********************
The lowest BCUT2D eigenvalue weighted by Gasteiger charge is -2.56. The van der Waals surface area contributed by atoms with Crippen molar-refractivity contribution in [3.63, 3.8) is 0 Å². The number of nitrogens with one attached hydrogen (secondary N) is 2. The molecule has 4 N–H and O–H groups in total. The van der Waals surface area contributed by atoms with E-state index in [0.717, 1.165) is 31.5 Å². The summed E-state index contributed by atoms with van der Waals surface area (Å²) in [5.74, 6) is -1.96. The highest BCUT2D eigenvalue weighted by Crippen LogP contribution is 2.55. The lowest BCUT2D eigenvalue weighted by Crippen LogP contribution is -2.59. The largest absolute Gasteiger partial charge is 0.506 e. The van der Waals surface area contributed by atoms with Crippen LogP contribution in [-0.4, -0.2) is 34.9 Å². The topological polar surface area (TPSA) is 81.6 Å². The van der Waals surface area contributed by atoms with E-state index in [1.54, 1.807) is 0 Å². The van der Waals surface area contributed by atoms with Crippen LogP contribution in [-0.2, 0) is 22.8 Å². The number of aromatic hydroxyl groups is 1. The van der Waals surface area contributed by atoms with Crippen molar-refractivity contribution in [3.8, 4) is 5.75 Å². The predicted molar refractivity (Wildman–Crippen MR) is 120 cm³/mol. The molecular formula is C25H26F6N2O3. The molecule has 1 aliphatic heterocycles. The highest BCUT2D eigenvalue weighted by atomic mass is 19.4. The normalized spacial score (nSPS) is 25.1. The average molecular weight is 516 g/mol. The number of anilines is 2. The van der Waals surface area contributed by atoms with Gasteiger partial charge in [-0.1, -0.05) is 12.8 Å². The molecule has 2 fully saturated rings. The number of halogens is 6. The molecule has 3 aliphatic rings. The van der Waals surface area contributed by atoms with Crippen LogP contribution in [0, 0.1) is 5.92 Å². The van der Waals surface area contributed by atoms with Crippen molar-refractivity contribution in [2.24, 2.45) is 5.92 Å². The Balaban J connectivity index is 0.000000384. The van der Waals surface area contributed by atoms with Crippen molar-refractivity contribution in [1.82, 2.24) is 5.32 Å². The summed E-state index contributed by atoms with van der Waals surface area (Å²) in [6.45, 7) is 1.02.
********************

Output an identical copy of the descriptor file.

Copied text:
The lowest BCUT2D eigenvalue weighted by Gasteiger charge is -2.56. The van der Waals surface area contributed by atoms with Crippen molar-refractivity contribution in [3.63, 3.8) is 0 Å². The number of nitrogens with one attached hydrogen (secondary N) is 2. The molecule has 4 N–H and O–H groups in total. The van der Waals surface area contributed by atoms with E-state index in [0.717, 1.165) is 31.5 Å². The summed E-state index contributed by atoms with van der Waals surface area (Å²) in [5.74, 6) is -1.96. The highest BCUT2D eigenvalue weighted by Crippen LogP contribution is 2.55. The lowest BCUT2D eigenvalue weighted by Crippen LogP contribution is -2.59. The largest absolute Gasteiger partial charge is 0.506 e. The van der Waals surface area contributed by atoms with Crippen LogP contribution in [-0.4, -0.2) is 34.9 Å². The topological polar surface area (TPSA) is 81.6 Å². The van der Waals surface area contributed by atoms with E-state index in [1.54, 1.807) is 0 Å². The van der Waals surface area contributed by atoms with Crippen LogP contribution in [-0.2, 0) is 22.8 Å². The number of aromatic hydroxyl groups is 1. The van der Waals surface area contributed by atoms with Crippen molar-refractivity contribution in [3.8, 4) is 5.75 Å². The predicted molar refractivity (Wildman–Crippen MR) is 120 cm³/mol. The molecular formula is C25H26F6N2O3. The molecule has 1 aliphatic heterocycles. The highest BCUT2D eigenvalue weighted by atomic mass is 19.4. The normalized spacial score (nSPS) is 25.1. The average molecular weight is 516 g/mol. The number of anilines is 2. The van der Waals surface area contributed by atoms with Gasteiger partial charge in [-0.1, -0.05) is 12.8 Å². The molecule has 2 fully saturated rings. The number of halogens is 6. The molecule has 3 aliphatic rings. The van der Waals surface area contributed by atoms with Crippen LogP contribution in [0, 0.1) is 5.92 Å². The van der Waals surface area contributed by atoms with Crippen molar-refractivity contribution in [2.24, 2.45) is 5.92 Å². The Balaban J connectivity index is 0.000000384. The van der Waals surface area contributed by atoms with Crippen molar-refractivity contribution in [1.82, 2.24) is 5.32 Å². The summed E-state index contributed by atoms with van der Waals surface area (Å²) in [6.45, 7) is 1.02.